Ghana marks International Day for Biological Diversity

Ghana yesterday joined the global community to celebrate this year’s International Day for Biological Diversity (IDB).

The United Nations (UN) proclaimed May 22 as the IDB to increase understanding and awareness of biodiversity issues.

This year’s edition, which was on the international theme: ‘Our Biodiversity, Our Food, Our Health’, was to create awareness of the dependency of our food systems, nutrition and health on biodiversity and healthy ecosystems.

It was also intended to celebrate the diversity provided by natural systems for human existence and wellbeing on earth while contributing to the realisation of Sustainable Development Goals (SDGs) 2, 3, 6, 13, 14 and 15 which focus on protecting the environment and promoting good health.

The local theme for Ghana’s celebration was: ‘Promoting our indigenous Foods and Medicines; A Catalyst for achieving the Ghana Beyond Aid Agenda’.

At a forum and exhibition in Accra as part of the celebration, Minister of Environment, Science, Technology and Innovation (MESTI), Professor Kwabena Frimpong-Boateng, said, Ghana, as witnessed by other countries, was undergoing the disappearance of a number of indigenous crop varieties and medicines.

The decline which has been compounded by the effects of climate change and the use of arable lands for construction and other purpose, he said, has also resulted in the disappearance of agro-biodiversity as well as essential knowledge of traditional medicine and local food.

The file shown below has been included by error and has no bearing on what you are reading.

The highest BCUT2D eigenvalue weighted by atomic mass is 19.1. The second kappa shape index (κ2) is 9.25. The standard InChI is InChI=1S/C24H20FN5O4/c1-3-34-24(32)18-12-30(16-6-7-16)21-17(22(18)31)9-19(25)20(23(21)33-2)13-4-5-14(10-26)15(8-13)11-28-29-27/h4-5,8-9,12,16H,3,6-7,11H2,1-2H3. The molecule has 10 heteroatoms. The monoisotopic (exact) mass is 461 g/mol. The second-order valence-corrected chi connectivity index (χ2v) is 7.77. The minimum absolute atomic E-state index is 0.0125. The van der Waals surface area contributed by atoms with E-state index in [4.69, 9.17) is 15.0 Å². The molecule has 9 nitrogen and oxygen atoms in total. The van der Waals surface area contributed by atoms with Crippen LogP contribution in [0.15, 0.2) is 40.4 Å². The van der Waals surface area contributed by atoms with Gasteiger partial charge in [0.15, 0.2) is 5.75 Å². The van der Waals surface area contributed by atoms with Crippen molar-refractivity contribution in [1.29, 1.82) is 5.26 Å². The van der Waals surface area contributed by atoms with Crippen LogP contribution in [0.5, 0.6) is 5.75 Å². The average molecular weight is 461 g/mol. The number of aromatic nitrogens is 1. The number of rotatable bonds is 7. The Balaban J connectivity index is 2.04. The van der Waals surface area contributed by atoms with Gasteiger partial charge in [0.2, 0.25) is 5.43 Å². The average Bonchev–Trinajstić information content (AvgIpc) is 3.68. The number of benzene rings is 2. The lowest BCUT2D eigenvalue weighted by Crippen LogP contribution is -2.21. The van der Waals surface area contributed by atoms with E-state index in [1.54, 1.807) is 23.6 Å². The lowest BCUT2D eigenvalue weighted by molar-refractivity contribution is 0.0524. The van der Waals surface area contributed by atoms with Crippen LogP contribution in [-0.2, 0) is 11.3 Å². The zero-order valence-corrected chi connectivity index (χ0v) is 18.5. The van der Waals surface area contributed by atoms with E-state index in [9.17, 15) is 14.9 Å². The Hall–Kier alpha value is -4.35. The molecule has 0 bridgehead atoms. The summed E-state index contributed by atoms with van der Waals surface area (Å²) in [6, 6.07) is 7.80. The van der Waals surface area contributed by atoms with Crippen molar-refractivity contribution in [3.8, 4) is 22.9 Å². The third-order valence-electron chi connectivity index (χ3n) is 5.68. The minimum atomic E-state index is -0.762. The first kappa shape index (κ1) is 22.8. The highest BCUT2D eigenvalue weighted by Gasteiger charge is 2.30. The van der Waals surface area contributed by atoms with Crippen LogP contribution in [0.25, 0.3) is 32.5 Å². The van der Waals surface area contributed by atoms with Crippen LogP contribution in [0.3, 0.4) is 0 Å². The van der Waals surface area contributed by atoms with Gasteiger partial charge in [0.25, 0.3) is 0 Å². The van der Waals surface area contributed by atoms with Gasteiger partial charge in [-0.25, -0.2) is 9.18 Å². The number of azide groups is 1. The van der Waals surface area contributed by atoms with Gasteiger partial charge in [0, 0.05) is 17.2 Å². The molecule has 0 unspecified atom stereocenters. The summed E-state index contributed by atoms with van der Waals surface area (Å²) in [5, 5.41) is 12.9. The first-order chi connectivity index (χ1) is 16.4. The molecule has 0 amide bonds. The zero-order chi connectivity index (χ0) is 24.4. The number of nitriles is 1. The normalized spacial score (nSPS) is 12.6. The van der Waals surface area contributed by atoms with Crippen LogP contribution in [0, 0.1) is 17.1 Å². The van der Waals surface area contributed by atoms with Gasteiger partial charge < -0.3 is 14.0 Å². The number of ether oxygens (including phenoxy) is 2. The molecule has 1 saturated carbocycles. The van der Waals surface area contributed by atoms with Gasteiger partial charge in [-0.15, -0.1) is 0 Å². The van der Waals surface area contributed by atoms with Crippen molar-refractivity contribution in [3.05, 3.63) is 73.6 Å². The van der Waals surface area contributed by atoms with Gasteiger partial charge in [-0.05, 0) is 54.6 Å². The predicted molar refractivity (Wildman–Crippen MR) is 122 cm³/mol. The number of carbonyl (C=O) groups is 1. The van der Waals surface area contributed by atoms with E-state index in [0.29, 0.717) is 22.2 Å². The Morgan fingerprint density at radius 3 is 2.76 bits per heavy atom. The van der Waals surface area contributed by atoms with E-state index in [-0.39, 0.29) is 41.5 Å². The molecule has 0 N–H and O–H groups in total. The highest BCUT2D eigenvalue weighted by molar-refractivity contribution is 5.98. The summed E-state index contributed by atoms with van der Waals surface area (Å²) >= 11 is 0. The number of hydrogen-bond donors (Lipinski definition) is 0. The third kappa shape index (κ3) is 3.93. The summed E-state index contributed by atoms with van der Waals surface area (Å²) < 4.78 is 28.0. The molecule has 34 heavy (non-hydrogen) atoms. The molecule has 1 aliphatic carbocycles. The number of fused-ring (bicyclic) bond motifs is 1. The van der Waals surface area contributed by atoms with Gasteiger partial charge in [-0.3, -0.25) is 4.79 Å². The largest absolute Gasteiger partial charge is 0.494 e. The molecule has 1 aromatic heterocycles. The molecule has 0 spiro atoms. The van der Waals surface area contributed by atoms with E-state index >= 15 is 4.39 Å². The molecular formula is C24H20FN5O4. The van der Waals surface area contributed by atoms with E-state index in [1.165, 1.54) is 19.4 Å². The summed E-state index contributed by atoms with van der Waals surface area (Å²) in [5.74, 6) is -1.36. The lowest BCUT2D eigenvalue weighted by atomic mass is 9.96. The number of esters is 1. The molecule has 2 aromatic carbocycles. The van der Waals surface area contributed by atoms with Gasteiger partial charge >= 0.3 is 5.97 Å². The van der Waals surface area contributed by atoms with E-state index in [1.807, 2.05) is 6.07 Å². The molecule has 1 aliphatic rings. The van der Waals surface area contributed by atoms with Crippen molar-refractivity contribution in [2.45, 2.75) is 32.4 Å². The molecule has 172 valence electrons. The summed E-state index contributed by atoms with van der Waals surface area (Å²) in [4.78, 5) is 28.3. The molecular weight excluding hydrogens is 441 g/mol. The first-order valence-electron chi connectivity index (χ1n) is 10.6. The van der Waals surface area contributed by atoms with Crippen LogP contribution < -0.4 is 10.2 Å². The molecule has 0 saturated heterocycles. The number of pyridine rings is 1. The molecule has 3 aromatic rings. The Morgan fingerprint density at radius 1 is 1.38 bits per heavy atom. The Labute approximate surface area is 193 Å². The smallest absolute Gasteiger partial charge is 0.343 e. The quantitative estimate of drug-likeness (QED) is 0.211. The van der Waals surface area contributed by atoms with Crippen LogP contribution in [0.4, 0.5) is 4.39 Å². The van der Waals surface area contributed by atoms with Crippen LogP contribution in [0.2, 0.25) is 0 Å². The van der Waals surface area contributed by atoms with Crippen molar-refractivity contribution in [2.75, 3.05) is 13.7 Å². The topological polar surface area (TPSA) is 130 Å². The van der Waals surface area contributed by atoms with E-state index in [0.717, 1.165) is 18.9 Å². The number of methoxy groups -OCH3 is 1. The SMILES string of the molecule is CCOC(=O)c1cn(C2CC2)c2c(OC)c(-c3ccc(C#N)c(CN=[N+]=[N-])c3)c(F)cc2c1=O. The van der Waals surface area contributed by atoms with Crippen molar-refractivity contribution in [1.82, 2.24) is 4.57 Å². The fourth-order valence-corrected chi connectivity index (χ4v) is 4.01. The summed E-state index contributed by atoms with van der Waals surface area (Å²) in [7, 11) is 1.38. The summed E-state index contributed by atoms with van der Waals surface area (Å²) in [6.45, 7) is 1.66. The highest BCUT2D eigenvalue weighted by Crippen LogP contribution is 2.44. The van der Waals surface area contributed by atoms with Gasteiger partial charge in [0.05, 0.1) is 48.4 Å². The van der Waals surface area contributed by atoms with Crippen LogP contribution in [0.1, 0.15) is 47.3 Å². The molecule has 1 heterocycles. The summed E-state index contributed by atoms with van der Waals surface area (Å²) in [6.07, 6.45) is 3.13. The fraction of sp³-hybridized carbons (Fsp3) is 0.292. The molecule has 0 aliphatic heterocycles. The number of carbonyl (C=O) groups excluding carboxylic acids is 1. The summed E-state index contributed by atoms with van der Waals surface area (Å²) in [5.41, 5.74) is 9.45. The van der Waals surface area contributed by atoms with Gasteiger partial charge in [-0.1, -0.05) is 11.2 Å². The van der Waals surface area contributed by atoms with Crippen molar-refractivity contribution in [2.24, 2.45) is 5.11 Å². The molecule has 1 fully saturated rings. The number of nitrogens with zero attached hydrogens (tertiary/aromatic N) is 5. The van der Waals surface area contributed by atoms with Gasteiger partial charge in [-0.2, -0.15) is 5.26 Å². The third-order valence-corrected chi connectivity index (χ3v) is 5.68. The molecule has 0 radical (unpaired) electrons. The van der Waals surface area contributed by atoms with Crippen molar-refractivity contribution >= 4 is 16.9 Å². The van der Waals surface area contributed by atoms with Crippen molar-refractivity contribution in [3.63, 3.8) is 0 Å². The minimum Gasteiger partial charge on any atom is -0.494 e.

However, the country’s transition to a green economy, the attainment of the SDGs and the achievement of the Ghana Beyond Aid Agenda would not be met without an integrated system to ensure dependency on indigenous food and medicines.

This system, he said, includes conserving land and water resources used for food production, reducing the contamination of drinking water, safeguarding and restoring agricultural landscapes and seascapes, implementing measures that support the production and consumption of healthy foods and supporting traditional food cultures and knowledge.

In this regard, Professor Frimpong-Boateng said, government, through the Coordinated Programme of Economic and Social Development Policies (2017-2024) and The Agenda for Jobs: Creating Prosperity and Equal Opportunity for All (2018-2021), was exploring the use of innovative approaches to engage both formal and informal sectors to ensure effective collaboration towards inclusive growth for wealth creation and social development.

“Indigenous food crops and medicinal plants are tolerant to biotic and abiotic stress, including climate change and thus their sustainable conservation is important in combating food and nutritional security. We need to focus on biodiversity as the foundation for our food and health and also as a catalyst to transforming food systems and improving human wellbeing,” he added.

Additionally, the Ministry, he said, has developed a draft national biodiversity policy to mainstream biodiversity conservation issues into all the sectors of the economy, improve status of biodiversity and promote the sustainable utilisation of biodiversity.

Dr Michael Osae, Deputy Director, Biotechnology and Nuclear Agriculture Research Institute, called for the establishment of a biodiversity museum for safe-keeping of the various indigenous crop varieties and medicines to avoid extinction and enforce closed seasons on fishing in the sea and hunting in Ghana’s forests.

He further urged for a system to address the excessive use of agro-chemicals and improve quarantine of food and medicine varieties brought into the country.

Nana Kwadwo Obiri, General Secretary, Ghana Federation of Traditional Medicine Practitioners Association, called on the government to accredit traditional health facilities as part of the National Health Insurance Scheme (NHIS) to encourage patronage.


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